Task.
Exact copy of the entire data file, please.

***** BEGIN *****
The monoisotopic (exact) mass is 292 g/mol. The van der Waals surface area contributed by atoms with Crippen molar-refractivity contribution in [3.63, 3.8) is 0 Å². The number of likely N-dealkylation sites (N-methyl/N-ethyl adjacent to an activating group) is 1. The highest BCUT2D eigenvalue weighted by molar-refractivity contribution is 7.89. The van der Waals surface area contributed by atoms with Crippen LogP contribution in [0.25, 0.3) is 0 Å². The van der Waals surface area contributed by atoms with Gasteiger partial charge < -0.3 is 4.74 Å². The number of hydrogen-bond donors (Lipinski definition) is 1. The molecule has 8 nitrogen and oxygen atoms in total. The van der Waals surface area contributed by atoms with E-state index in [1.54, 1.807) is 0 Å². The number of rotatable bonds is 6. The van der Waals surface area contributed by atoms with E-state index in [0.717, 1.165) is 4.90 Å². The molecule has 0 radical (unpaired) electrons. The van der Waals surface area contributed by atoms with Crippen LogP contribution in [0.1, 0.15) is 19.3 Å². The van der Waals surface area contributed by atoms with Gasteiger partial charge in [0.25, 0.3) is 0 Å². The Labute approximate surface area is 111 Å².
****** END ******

The monoisotopic (exact) mass is 292 g/mol. The van der Waals surface area contributed by atoms with Crippen molar-refractivity contribution in [3.63, 3.8) is 0 Å². The number of likely N-dealkylation sites (N-methyl/N-ethyl adjacent to an activating group) is 1. The highest BCUT2D eigenvalue weighted by molar-refractivity contribution is 7.89. The van der Waals surface area contributed by atoms with Crippen LogP contribution in [0.25, 0.3) is 0 Å². The van der Waals surface area contributed by atoms with Gasteiger partial charge < -0.3 is 4.74 Å². The number of hydrogen-bond donors (Lipinski definition) is 1. The molecule has 8 nitrogen and oxygen atoms in total. The van der Waals surface area contributed by atoms with E-state index in [1.54, 1.807) is 0 Å². The number of rotatable bonds is 6. The van der Waals surface area contributed by atoms with E-state index in [0.717, 1.165) is 4.90 Å². The molecule has 0 radical (unpaired) electrons. The van der Waals surface area contributed by atoms with Crippen LogP contribution in [0.1, 0.15) is 19.3 Å². The van der Waals surface area contributed by atoms with Gasteiger partial charge in [0.25, 0.3) is 0 Å². The Labute approximate surface area is 111 Å².